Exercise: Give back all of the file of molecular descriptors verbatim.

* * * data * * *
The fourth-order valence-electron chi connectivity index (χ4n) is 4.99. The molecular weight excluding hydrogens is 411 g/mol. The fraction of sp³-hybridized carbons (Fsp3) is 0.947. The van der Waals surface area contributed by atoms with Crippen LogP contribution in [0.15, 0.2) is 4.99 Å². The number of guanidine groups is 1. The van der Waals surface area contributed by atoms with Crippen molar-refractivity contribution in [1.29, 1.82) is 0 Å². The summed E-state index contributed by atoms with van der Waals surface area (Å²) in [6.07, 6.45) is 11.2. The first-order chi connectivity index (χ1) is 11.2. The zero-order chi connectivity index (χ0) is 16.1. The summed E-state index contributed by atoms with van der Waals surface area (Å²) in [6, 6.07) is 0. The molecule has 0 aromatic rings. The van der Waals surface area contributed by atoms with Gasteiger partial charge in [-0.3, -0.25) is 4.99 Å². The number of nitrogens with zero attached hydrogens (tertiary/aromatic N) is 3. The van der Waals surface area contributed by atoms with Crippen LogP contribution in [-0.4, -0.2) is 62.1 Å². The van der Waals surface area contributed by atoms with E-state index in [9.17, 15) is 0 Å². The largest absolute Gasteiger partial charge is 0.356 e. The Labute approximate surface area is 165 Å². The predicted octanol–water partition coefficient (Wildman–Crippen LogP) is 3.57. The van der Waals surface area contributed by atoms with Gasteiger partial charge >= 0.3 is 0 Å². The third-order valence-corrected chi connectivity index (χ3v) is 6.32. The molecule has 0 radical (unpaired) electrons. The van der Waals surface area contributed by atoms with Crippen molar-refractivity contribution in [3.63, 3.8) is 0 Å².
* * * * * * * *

The fourth-order valence-electron chi connectivity index (χ4n) is 4.99. The molecular weight excluding hydrogens is 411 g/mol. The fraction of sp³-hybridized carbons (Fsp3) is 0.947. The van der Waals surface area contributed by atoms with Crippen LogP contribution in [0.15, 0.2) is 4.99 Å². The number of guanidine groups is 1. The van der Waals surface area contributed by atoms with Crippen molar-refractivity contribution in [1.29, 1.82) is 0 Å². The summed E-state index contributed by atoms with van der Waals surface area (Å²) in [6.07, 6.45) is 11.2. The first-order chi connectivity index (χ1) is 11.2. The zero-order chi connectivity index (χ0) is 16.1. The summed E-state index contributed by atoms with van der Waals surface area (Å²) in [6, 6.07) is 0. The molecule has 0 aromatic rings. The van der Waals surface area contributed by atoms with Gasteiger partial charge in [-0.3, -0.25) is 4.99 Å². The number of nitrogens with zero attached hydrogens (tertiary/aromatic N) is 3. The van der Waals surface area contributed by atoms with Crippen LogP contribution in [-0.4, -0.2) is 62.1 Å². The van der Waals surface area contributed by atoms with E-state index in [9.17, 15) is 0 Å². The largest absolute Gasteiger partial charge is 0.356 e. The Labute approximate surface area is 165 Å². The predicted octanol–water partition coefficient (Wildman–Crippen LogP) is 3.57. The van der Waals surface area contributed by atoms with Gasteiger partial charge >= 0.3 is 0 Å². The third-order valence-corrected chi connectivity index (χ3v) is 6.32. The molecule has 0 radical (unpaired) electrons. The van der Waals surface area contributed by atoms with Crippen molar-refractivity contribution in [3.63, 3.8) is 0 Å².